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Trust
Appeals court considers bias charges in Cobell lawsuit


The Bush administration renewed allegations of bias in the handling of the Indian trust fund lawsuit at a hearing on Friday but faced probing questions from two appellate court judges.

Thomas M. Bondy, a Department of Justice attorney, pressed the D.C. Circuit Court of Appeals to throw out three reports that were produced as part of the Cobell v. Norton case. The reports, authored by a former court investigator, were critical of the administration's trust reform efforts.

In one report, Alan Balaran, a Washington, D.C., attorney who served as special master in the litigation, accused top Interior Department officials of hiding negative information about a costly computer system from the judge handling the case. The other two reports questioned the government's adherence to court orders that require the preservation of trust records.

Bondy argued that Balaran's hiring of an employee of a Native-owned firm who had been working with Interior on the computer system tainted the first report. The other reports, issued several months later, were therefore biased even though they dealt with another topic, Bondy told the court.

"They should count for nothing. They should have never been issued," Bondy said. "This is a judicial officer who did something fundamentally improper," Bondy said of Balaran's action.

But two members of the three-judge panel that heard the dispute struggled with the administration's unusual request. Judge Donald H. Ginsburg and Judge A. Raymond Randolph questioned whether they could throw out reports that have already been released to the public and were included in the record by the government's own attorneys.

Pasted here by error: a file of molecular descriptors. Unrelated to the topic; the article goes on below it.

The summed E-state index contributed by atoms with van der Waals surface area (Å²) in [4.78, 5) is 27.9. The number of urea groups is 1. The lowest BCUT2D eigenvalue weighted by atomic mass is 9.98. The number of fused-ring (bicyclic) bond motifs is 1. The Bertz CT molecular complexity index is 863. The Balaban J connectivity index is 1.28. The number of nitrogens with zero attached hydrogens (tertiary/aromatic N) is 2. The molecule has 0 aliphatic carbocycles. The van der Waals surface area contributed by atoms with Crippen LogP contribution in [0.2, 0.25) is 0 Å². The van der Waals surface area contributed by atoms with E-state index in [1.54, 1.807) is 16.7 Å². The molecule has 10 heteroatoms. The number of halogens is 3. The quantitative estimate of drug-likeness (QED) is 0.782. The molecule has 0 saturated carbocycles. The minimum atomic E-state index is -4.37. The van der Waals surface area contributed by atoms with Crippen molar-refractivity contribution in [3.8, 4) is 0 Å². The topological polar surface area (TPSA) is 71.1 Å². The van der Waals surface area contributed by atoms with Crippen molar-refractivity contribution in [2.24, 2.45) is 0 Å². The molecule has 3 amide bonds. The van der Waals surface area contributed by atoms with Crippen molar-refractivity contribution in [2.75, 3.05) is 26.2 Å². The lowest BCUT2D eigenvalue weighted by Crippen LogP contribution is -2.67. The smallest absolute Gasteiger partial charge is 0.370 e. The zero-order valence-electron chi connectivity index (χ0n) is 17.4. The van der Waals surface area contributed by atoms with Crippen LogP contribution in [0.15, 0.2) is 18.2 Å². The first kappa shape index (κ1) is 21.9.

"How do we vacate a report?" asked Randolph, an appointee of former president George H. W. Bush. "I don't know what that means."

"The word is out," added Ginsburg, the chief judge of the court and an appointee of the late president Ronald Reagan. For the court to act, "we need some reparable harm," he said.

Marc Levy, an attorney for the Cobell plaintiffs, responded that the administration was playing a "shell game" in its attempt to strike the reports from the record. He said there is no evidence that Balaran showed any bias by hiring the employee of Native American Industrial Distributors (http://www.naid.com), a Maryland-based company owned by a Native veteran.

"There is no need for draconian remedies," he said of the government's request. "That's what Interior is seeking today."

The appeals court panel, which also included Judge Karen LeCraft Henderson, who didn't ask any questions during the 50-minute hearing, previously blocked the release of reports that Balaran prepared as part of a contempt proceeding. The judges ruled that Balaran obtained information out of the normal judicial process that could have tainted his views.

Ginsburg and Randolph referred several times during Friday's hearing to their earlier decision and appeared to be concerned about opening the door to other allegations of bias in the case. The Bush administration has already asked the appeals court to remove U.S. District Judge Royce Lamberth from the case, charging that has been too harsh on the government and has expanded the case to look at issues such as computer security.

"Are you going to be back telling us that the information technology hearing was tainted?" Ginsburg asked when Bondy said Balaran's reports have been used in other parts of the case. Lamberth recently concluded a 59-day trial that examined the security of Interior's computer network.

Balaran resigned the case in March 2004 amid long-running efforts to remove him. His resignation was preceded by the departure of Joseph S. Kieffer, the former court monitor whose reports were also highly critical of the government but who came under fire for alleged bias.

Relevant Links:
Indian Trust: Cobell v. Norton - http://www.indiantrust.com
Office of Special Trustee - http://www.ost.doi.gov
Cobell v. Norton, Department of Justice - http://www.usdoj.gov/civil/cases/cobell/index.htm